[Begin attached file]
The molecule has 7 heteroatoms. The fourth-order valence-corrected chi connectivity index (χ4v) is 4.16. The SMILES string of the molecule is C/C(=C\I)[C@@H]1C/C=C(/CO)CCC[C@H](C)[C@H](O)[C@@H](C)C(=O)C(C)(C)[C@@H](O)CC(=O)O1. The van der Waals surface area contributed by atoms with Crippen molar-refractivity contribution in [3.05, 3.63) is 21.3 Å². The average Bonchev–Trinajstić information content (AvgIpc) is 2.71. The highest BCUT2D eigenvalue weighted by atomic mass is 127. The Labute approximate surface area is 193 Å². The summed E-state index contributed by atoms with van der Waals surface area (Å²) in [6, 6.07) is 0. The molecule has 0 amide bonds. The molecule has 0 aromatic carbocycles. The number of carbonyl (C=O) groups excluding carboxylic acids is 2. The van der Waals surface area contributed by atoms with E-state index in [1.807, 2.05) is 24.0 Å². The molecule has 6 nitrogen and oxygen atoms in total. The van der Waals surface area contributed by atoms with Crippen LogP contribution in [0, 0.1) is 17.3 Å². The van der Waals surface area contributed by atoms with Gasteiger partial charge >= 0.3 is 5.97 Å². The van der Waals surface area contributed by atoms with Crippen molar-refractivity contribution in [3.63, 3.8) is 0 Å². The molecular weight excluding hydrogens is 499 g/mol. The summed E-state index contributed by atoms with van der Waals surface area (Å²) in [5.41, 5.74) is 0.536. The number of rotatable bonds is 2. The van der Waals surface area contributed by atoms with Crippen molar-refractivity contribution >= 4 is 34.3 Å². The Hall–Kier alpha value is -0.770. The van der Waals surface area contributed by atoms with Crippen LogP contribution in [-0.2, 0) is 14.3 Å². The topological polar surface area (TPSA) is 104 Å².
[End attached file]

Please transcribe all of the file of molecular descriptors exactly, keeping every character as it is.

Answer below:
The molecule has 7 heteroatoms. The fourth-order valence-corrected chi connectivity index (χ4v) is 4.16. The SMILES string of the molecule is C/C(=C\I)[C@@H]1C/C=C(/CO)CCC[C@H](C)[C@H](O)[C@@H](C)C(=O)C(C)(C)[C@@H](O)CC(=O)O1. The van der Waals surface area contributed by atoms with Crippen molar-refractivity contribution in [3.05, 3.63) is 21.3 Å². The average Bonchev–Trinajstić information content (AvgIpc) is 2.71. The highest BCUT2D eigenvalue weighted by atomic mass is 127. The Labute approximate surface area is 193 Å². The summed E-state index contributed by atoms with van der Waals surface area (Å²) in [6, 6.07) is 0. The molecule has 0 amide bonds. The molecule has 0 aromatic carbocycles. The number of carbonyl (C=O) groups excluding carboxylic acids is 2. The van der Waals surface area contributed by atoms with E-state index in [1.807, 2.05) is 24.0 Å². The molecule has 6 nitrogen and oxygen atoms in total. The van der Waals surface area contributed by atoms with Crippen LogP contribution in [0, 0.1) is 17.3 Å². The van der Waals surface area contributed by atoms with Gasteiger partial charge >= 0.3 is 5.97 Å². The van der Waals surface area contributed by atoms with Crippen molar-refractivity contribution in [3.63, 3.8) is 0 Å². The molecular weight excluding hydrogens is 499 g/mol. The summed E-state index contributed by atoms with van der Waals surface area (Å²) in [5.41, 5.74) is 0.536. The number of rotatable bonds is 2. The van der Waals surface area contributed by atoms with Crippen molar-refractivity contribution >= 4 is 34.3 Å². The Hall–Kier alpha value is -0.770. The van der Waals surface area contributed by atoms with Crippen LogP contribution in [-0.2, 0) is 14.3 Å². The topological polar surface area (TPSA) is 104 Å².